The truth about Serena Williams is that these inexplicable, once-in-a-lifetime, fluky, never-happen-again losses keep happening again. They’re starting to pile up.
Williams is still the best player in the world, but with her loss to Ana Ivanovic in the fourth round of the Australian Open, something changed. A week ago, the talk was that Williams was so much better than the rest of the tour that she might win all four majors this year. She might be the best ever.
Then, she lost to a woman, talented as she is, who has spent the past few years crying after every loss, too scared to toss the ball over her head for a serve.
When Williams lost to Sabine Lisicki at Wimbledon last year, I said it was the first time her mind and body let her down at the same time. Now, it has happened twice, albeit with a U.S. Open title in between.
There are real issues for Williams. She’s 32, and it’s starting to show. It was crafty after the match how news of her back pain accidentally – I should say, “accidentally’’ with air-quotes – leaked out. Williams’ coach, Patrick Mouratoglou, said something. Then, when faced with the question, she declined to let it take away from Ivanovic’ win, yet did manage to say her back was so bad she almost didn’t even play.
That’s not much of an excuse anymore. A body starting to become unreliable, to break down, doesn’t seem like a once-in-a-lifetime thing for a 32-year old who lost in the Australian Open last year because of another injury.
What we’re starting to see is this: Williams isn’t able to physically dominate and intimidate everyone the way she used to. And when she isn’t able to do that, she doesn’t seem to know what to do.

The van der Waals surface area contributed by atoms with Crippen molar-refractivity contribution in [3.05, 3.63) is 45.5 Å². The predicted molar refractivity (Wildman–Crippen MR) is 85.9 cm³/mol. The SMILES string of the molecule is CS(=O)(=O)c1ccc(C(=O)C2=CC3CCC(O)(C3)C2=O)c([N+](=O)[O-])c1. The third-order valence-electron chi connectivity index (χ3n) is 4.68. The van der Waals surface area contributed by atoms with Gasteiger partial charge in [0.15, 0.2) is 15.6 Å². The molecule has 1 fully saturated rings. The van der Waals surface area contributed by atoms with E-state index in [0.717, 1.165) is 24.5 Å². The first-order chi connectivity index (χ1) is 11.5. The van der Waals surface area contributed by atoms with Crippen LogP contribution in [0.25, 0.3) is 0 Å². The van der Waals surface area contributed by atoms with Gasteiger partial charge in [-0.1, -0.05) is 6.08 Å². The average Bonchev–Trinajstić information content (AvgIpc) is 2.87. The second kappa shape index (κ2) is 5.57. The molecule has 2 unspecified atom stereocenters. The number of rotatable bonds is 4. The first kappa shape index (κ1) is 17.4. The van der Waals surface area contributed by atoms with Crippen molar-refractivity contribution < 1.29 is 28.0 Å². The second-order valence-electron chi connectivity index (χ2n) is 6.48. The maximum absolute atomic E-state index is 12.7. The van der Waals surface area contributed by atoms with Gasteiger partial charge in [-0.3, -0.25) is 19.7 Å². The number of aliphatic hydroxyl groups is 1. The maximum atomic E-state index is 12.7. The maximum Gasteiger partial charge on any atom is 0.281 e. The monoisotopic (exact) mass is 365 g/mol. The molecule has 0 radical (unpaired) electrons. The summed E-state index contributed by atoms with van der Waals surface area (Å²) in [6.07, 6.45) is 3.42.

As the injuries add up, and she starts to run slower, that will become more problematic. More and more, the bullying thing is going to start to fade.
Maybe we saw signs of that two years ago in the U.S. Open final against Sam Stosur, too. I just didn’t recognize it at the time because it was so stunning seeing any weakness in her. Remember when Williams sat there during a changeover berating the chair ump like a little kid getting worked up, nearly crying while saying, “You’re a hater. You’re unattractive inside.’’
Stosur has been known to fold mentally, but she’s an incredibly muscular athlete who stood up to Williams physically that day. And Williams crumbled. At Wimbledon, Lisicki, known for her power and inconsistency, pounded on Williams.
But those seemed like flukes. Great athletes putting it together one time.
On Saturday? Well, put it this way: The first three times I talked with Ivanovic, a few years ago, she was crying after losses. Yet somehow, a woman who hadn’t shown one bit of mental fortitude in years, walked out on a court believing in her heart that she could beat Williams. And she could do it by overpowering her.
That’s a big deal. Roger Federer is running into it now, too. More often than not, when tennis’ dominant players take the court, the match is already over. The person on the other side of the net just doesn’t believe enough to do it. Now, opponents believe they can beat Federer, and some of them are doing it.
To be honest, going into the Australian Open, I thought the only player who believed she could beat Williams was Victoria Azarenka. Continue reading